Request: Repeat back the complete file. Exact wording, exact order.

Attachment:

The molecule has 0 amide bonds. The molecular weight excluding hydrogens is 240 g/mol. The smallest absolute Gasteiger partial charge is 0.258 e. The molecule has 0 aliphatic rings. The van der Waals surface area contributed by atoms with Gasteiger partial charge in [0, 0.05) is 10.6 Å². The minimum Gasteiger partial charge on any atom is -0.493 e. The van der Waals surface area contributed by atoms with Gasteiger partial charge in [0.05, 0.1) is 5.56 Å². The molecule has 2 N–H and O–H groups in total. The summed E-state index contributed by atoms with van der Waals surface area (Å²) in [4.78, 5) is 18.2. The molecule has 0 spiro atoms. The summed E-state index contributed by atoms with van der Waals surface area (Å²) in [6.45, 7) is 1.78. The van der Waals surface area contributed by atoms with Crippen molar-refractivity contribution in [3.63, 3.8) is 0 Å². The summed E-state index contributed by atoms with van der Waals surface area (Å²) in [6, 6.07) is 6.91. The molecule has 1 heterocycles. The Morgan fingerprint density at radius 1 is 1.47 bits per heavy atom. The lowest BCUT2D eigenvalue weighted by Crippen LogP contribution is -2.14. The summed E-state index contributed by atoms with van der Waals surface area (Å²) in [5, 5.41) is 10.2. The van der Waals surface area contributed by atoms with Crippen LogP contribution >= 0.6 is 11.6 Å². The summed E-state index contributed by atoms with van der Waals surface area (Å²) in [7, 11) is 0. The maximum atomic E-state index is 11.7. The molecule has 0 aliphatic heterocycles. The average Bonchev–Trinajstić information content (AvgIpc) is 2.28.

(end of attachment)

The molecule has 0 amide bonds. The molecular weight excluding hydrogens is 240 g/mol. The smallest absolute Gasteiger partial charge is 0.258 e. The molecule has 0 aliphatic rings. The van der Waals surface area contributed by atoms with Gasteiger partial charge in [0, 0.05) is 10.6 Å². The minimum Gasteiger partial charge on any atom is -0.493 e. The van der Waals surface area contributed by atoms with Gasteiger partial charge in [0.05, 0.1) is 5.56 Å². The molecule has 2 N–H and O–H groups in total. The summed E-state index contributed by atoms with van der Waals surface area (Å²) in [4.78, 5) is 18.2. The molecule has 0 spiro atoms. The summed E-state index contributed by atoms with van der Waals surface area (Å²) in [6.45, 7) is 1.78. The van der Waals surface area contributed by atoms with Crippen molar-refractivity contribution in [3.63, 3.8) is 0 Å². The summed E-state index contributed by atoms with van der Waals surface area (Å²) in [6, 6.07) is 6.91. The molecule has 1 heterocycles. The Morgan fingerprint density at radius 1 is 1.47 bits per heavy atom. The lowest BCUT2D eigenvalue weighted by Crippen LogP contribution is -2.14. The summed E-state index contributed by atoms with van der Waals surface area (Å²) in [5, 5.41) is 10.2. The van der Waals surface area contributed by atoms with Crippen LogP contribution >= 0.6 is 11.6 Å². The summed E-state index contributed by atoms with van der Waals surface area (Å²) in [7, 11) is 0. The maximum atomic E-state index is 11.7. The molecule has 0 aliphatic heterocycles. The average Bonchev–Trinajstić information content (AvgIpc) is 2.28.